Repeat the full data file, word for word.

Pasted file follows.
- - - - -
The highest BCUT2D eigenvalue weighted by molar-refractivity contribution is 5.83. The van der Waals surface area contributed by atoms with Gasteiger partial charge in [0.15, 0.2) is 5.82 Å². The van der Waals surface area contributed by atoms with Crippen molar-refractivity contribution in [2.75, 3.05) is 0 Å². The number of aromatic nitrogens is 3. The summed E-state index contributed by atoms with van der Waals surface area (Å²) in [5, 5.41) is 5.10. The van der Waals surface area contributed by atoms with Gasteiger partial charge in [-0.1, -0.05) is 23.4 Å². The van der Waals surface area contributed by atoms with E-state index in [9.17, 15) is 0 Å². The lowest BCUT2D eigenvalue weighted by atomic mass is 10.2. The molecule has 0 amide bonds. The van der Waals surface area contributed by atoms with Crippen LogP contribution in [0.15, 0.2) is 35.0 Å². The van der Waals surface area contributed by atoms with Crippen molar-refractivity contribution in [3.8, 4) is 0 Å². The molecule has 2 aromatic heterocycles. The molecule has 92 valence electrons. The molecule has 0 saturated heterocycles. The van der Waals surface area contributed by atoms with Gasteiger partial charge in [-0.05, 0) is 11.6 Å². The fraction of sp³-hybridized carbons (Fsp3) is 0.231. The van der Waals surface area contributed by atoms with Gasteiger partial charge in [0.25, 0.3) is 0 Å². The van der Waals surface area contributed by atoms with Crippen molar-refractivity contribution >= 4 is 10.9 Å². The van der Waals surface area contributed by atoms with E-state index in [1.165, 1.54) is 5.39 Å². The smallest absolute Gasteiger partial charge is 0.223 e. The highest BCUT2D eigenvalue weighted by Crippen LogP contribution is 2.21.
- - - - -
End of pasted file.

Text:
The highest BCUT2D eigenvalue weighted by molar-refractivity contribution is 5.83. The van der Waals surface area contributed by atoms with Gasteiger partial charge in [0.15, 0.2) is 5.82 Å². The van der Waals surface area contributed by atoms with Crippen molar-refractivity contribution in [2.75, 3.05) is 0 Å². The number of aromatic nitrogens is 3. The summed E-state index contributed by atoms with van der Waals surface area (Å²) in [5, 5.41) is 5.10. The van der Waals surface area contributed by atoms with Gasteiger partial charge in [-0.1, -0.05) is 23.4 Å². The van der Waals surface area contributed by atoms with E-state index in [9.17, 15) is 0 Å². The lowest BCUT2D eigenvalue weighted by atomic mass is 10.2. The molecule has 0 amide bonds. The van der Waals surface area contributed by atoms with Crippen LogP contribution in [0.15, 0.2) is 35.0 Å². The van der Waals surface area contributed by atoms with Crippen molar-refractivity contribution in [3.8, 4) is 0 Å². The molecule has 2 aromatic heterocycles. The molecule has 92 valence electrons. The molecule has 0 saturated heterocycles. The van der Waals surface area contributed by atoms with Gasteiger partial charge in [-0.05, 0) is 11.6 Å². The fraction of sp³-hybridized carbons (Fsp3) is 0.231. The van der Waals surface area contributed by atoms with Gasteiger partial charge in [0.25, 0.3) is 0 Å². The van der Waals surface area contributed by atoms with Crippen molar-refractivity contribution >= 4 is 10.9 Å². The van der Waals surface area contributed by atoms with E-state index in [1.165, 1.54) is 5.39 Å². The smallest absolute Gasteiger partial charge is 0.223 e. The highest BCUT2D eigenvalue weighted by Crippen LogP contribution is 2.21.